Technology upgrades and commute times were on Sandy Springs Mayor Rusty Paul’s mind when he spoke March 25 at the High Point Civic Association’s annual meeting.
Sandy Springs officials are working with the Internet company after the recent announcement that Sandy Springs is one of 34 cities in the country in the running for Google’s fiber optic network.
“If Google doesn’t come, we’ll find somebody else to come in,” he said.
Paul also said business owners and city officials must find ways to shorten commute times, he added.
“We need more people who work here to live here,” he told the about 150 people attending the gathering at the Church of the Atonement. “We’re not going to be able to build our way out of it.”
He said housing incentives were one way to keep workers in the area. Paul specifically referred to hospital employees, police officers and firefighters. He said he is working with hospitals in the area to come up with housing incentives for employees to help shorten commutes. “We’ve got to rethink how we deal with problems,” he said.
Besides housing incentives, he said he would like to see employers promote using MARTA and to think about staggering commute times. “We’ve got to think in different terms than we ever thought of before, or else we’ll just be sitting in our cars,” Paul said.
“I need your help in how we go through this and think through the process,” Paul told members of the High Point association, the largest civic association in Sandy Springs. It represents about 4,000 homes in neighborhoods in the High Point area.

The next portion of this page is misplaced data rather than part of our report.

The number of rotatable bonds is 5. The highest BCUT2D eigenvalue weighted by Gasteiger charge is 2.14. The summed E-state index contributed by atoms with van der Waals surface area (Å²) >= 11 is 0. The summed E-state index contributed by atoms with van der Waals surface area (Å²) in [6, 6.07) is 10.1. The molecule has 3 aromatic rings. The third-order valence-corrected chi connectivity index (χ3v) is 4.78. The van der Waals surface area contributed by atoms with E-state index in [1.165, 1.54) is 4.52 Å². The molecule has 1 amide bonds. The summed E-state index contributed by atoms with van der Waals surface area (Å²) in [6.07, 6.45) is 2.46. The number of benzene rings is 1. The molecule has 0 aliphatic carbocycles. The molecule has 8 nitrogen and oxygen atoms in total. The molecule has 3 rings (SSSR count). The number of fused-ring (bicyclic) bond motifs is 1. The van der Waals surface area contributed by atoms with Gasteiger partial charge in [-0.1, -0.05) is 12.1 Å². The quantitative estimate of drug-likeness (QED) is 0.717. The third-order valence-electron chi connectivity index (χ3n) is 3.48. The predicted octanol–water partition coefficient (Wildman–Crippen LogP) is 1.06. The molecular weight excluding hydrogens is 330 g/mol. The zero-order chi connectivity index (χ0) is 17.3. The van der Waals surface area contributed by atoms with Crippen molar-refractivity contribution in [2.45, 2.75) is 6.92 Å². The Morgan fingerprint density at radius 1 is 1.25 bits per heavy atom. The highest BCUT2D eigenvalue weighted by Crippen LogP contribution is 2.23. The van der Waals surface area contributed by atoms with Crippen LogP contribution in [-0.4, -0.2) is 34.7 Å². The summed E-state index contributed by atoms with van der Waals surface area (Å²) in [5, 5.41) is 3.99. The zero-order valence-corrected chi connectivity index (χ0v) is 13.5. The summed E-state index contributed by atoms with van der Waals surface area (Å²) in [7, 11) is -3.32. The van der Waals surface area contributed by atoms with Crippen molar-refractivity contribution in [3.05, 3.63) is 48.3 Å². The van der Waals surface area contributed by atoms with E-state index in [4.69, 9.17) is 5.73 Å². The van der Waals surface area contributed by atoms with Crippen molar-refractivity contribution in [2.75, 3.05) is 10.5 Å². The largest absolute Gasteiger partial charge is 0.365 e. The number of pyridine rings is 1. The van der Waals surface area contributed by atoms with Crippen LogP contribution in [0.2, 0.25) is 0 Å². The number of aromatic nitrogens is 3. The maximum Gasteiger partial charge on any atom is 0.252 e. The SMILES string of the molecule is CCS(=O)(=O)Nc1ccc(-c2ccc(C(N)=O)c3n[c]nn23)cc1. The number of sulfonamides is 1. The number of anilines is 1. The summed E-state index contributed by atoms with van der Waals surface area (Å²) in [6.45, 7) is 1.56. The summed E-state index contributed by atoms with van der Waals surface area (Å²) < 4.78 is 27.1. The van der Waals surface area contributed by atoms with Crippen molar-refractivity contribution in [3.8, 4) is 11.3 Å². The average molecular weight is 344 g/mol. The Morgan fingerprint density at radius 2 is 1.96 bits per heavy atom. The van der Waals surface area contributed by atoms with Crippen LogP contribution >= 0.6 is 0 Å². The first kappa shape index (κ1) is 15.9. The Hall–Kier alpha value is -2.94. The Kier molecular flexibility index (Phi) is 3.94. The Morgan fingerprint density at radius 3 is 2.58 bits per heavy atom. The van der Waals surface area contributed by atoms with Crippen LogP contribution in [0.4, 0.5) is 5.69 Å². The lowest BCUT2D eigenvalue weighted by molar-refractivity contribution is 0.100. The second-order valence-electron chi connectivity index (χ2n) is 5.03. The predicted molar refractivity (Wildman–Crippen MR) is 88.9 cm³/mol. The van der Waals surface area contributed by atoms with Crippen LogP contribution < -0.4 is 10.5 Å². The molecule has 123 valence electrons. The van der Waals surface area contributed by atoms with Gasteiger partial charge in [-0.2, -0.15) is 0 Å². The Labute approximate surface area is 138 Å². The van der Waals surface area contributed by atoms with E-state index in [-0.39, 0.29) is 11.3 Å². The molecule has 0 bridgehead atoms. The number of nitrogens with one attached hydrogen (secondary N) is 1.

He told the group that it should be a model for the city. “You’ve done something here,” he said, by creating a larger community from smaller neighborhoods.
City Councilman Tibby DeJulio, who represents the High Point area, told association members that a Windsor Parkway/Roswell Road realignment should be started by the end of the year. The roadwork was required by the Georgia Department of Transportation as part of the future Gateway mixed-use development project, which the HPCA publically supported.
The development will bring in new apartments and retail space, while dilapidated apartments are being torn down. DeJulio said that while some homeowners were concerned that the project is bringing in more apartments, the units have fewer bedrooms than before, which translates to fewer residents.
“Demographics of the apartments are changing,” he said. He said larger one- and two-bedroom apartments “are attracting one and two occupants, instead of five and six and seven occupants, in the apartments.”
–Ann Marie Quill